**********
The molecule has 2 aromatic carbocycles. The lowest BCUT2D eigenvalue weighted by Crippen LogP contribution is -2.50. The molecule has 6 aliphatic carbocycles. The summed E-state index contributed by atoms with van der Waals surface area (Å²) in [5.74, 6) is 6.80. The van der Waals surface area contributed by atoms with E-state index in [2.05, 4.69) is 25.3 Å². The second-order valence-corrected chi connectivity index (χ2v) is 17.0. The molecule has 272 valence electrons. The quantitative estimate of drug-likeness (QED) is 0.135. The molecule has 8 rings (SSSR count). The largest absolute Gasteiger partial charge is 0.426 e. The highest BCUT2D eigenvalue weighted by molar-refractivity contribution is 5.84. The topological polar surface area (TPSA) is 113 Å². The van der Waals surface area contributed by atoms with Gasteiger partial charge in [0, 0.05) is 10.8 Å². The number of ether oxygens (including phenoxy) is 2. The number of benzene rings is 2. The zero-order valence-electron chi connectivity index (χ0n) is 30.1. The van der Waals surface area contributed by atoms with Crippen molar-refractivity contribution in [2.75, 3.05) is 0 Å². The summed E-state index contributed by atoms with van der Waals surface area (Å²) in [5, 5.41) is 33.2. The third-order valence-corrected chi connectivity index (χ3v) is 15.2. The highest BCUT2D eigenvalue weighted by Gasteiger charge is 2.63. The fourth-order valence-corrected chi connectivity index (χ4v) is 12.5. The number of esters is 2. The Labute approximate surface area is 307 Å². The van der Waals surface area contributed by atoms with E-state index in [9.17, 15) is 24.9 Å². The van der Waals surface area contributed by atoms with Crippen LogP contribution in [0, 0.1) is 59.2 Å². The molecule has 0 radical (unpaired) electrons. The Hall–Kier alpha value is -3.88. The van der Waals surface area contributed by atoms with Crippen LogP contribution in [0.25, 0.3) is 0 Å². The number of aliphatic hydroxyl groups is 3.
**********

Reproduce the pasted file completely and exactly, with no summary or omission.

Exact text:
The molecule has 2 aromatic carbocycles. The lowest BCUT2D eigenvalue weighted by Crippen LogP contribution is -2.50. The molecule has 6 aliphatic carbocycles. The summed E-state index contributed by atoms with van der Waals surface area (Å²) in [5.74, 6) is 6.80. The van der Waals surface area contributed by atoms with E-state index in [2.05, 4.69) is 25.3 Å². The second-order valence-corrected chi connectivity index (χ2v) is 17.0. The molecule has 272 valence electrons. The quantitative estimate of drug-likeness (QED) is 0.135. The molecule has 8 rings (SSSR count). The largest absolute Gasteiger partial charge is 0.426 e. The highest BCUT2D eigenvalue weighted by molar-refractivity contribution is 5.84. The topological polar surface area (TPSA) is 113 Å². The van der Waals surface area contributed by atoms with Gasteiger partial charge in [0, 0.05) is 10.8 Å². The number of ether oxygens (including phenoxy) is 2. The number of benzene rings is 2. The zero-order valence-electron chi connectivity index (χ0n) is 30.1. The van der Waals surface area contributed by atoms with Crippen molar-refractivity contribution in [2.75, 3.05) is 0 Å². The summed E-state index contributed by atoms with van der Waals surface area (Å²) in [5, 5.41) is 33.2. The third-order valence-corrected chi connectivity index (χ3v) is 15.2. The highest BCUT2D eigenvalue weighted by Gasteiger charge is 2.63. The fourth-order valence-corrected chi connectivity index (χ4v) is 12.5. The number of esters is 2. The Labute approximate surface area is 307 Å². The van der Waals surface area contributed by atoms with E-state index in [9.17, 15) is 24.9 Å². The van der Waals surface area contributed by atoms with Crippen LogP contribution in [0, 0.1) is 59.2 Å². The molecule has 0 radical (unpaired) electrons. The Hall–Kier alpha value is -3.88. The van der Waals surface area contributed by atoms with Crippen LogP contribution in [0.25, 0.3) is 0 Å². The number of aliphatic hydroxyl groups is 3.